Helen and Paulig will launch a waste heat recovery pilot at Paulig’s coffee roastery in Vuosaari. A new technical solution can be used to recover waste heat in quantities enough to cover the annual heat demand of 1,000 two-room apartments. This recycling of waste heat generated by the food industry production processes to the district heating network is unique in the Helsinki region.

Paulig significantly enhances the energy efficiency of the Vuosaari roastery’s coffee roasting lines with this solution. At the same time, a heat recovery system will be built in the roastery. This system is used to recycle excess waste heat to Helen’s heating network. The two-way district heating markets or open district heating means that the company or property can both buy district heat as well as sell heat generated by it to the energy company. Helen buys industrial process heat that is suitable for the district heating network and uses it to heat Helsinki.

“Heat is recovered from the roasting process in which most of the heat is generated. We primarily utilise the recovered heat for our own heating. Excess heat will be directed to Helen’s district heating network. We came up with this idea of heat recovery at the Vuosaari roastery after a joint energy efficiency survey. This is part of our sustainability operations. Once we found a suitable partner, the decision to launch the project was easy to make,” says Timo Tuukkanen, Facility & Security Manager at Paulig.

Coffee roasting generates enough waste heat to cover the annual heat demand of 1,000 two-room apartments. The new heat recovery system will be deployed at the beginning of next year.

“The significance of recycled heat will continue to increase in the future. It makes no sense to waste heat if it can be reused. Helen aims to create a carbon-neutral energy system, and heat recycling is one of the many means of achieving this carbon neutrality. This joint project of Paulig and Helen is an excellent example of a jointly implemented energy efficiency measure that generates savings for both parties and reduces emissions,” says Jouni Kivirinne, Manager, Business and Market Development at Helen.

Paulig pays it forward and donates the savings of EUR 10,000 generated by waste heat utilisation to support the operations of the SOS Children’s Village in Finland. Paulig is one of the main partners of the SOS Children’s Village.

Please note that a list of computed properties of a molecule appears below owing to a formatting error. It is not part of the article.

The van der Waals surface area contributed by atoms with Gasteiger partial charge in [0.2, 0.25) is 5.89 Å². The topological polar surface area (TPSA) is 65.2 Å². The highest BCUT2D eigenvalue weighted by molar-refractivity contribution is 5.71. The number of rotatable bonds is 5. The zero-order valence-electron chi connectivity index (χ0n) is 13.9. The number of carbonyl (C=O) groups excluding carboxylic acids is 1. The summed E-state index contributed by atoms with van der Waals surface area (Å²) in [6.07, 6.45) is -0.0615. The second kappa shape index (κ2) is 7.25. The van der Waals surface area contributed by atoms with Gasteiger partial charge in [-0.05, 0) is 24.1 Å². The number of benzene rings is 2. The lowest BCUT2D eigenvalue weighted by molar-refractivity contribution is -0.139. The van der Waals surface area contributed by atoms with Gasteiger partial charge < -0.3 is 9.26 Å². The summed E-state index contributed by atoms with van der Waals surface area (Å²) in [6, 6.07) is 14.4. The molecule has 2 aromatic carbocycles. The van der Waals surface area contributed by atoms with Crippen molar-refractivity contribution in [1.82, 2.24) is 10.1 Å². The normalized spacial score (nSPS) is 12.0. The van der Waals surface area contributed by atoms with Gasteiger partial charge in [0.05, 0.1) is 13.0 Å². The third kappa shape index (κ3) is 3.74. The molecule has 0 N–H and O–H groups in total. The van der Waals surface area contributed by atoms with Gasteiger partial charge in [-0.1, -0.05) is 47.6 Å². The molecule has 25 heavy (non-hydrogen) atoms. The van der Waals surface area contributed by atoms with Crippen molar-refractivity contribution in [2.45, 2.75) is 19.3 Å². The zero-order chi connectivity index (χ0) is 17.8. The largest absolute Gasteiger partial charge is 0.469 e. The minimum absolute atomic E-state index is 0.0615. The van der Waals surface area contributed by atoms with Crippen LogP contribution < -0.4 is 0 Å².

“Now heat is definitely not wasted, since we use Paulig’s support to strengthen our SOS Family activities. Thousands of children are on our SOS family waiting lists, and there is a significant shortage of SOS families. We are glad that Paulig’s warm approach to our work in the SOS Children’s Village was concretised by this magnificent surprise,” says Annemi Usva-Vänttinen, Corporate Partnerships Manager at SOS Children’s Village.

New opportunities to recycle energy

All energy use at Paulig’s Vuosaari roastery is based on renewable energy sources. Paulig roasts all of its coffee in Finland using biogas, and the Vuosaari roastery has used biogas since August 2015. Paulig has been buying renewable district heat for space heating even before this project.

“We have a long-term commitment to sustainability and we are putting great emphasis especially on the energy efficiency and renewable energy in our operations. By starting to roast our coffee with biogas in Vuosaari four years ago, we managed to reduce up to 90% of our annual greenhouse gas emissions, which equals to nearly 2,700 tonnes. Today, our spice and tortilla factories in Sweden, in addition to the coffee roasteries in Finland, are running on biogas,” says Jorma Varis, director in charge of Paulig’s coffee roasteries.

It is possible to further optimise the heat recovery process by using heat pumps.

“Possible energy tax reform concerning energy taxes on heat pumps generating heat to district heating networks proposed by the Finnish Government would open new possibilities to recycle energy from data centres and industrial processes,” says Marko Riipinen, SVP, Sales and Customer Service at Helen.

“Helen actively searches for excess heat in the Helsinki region. In the future, an increasingly significant part of the city heating will be based on recycled heat. On a warm summer day, approximately half of the heating demand in Helsinki is already covered with different recycled heat,” says Riipinen.

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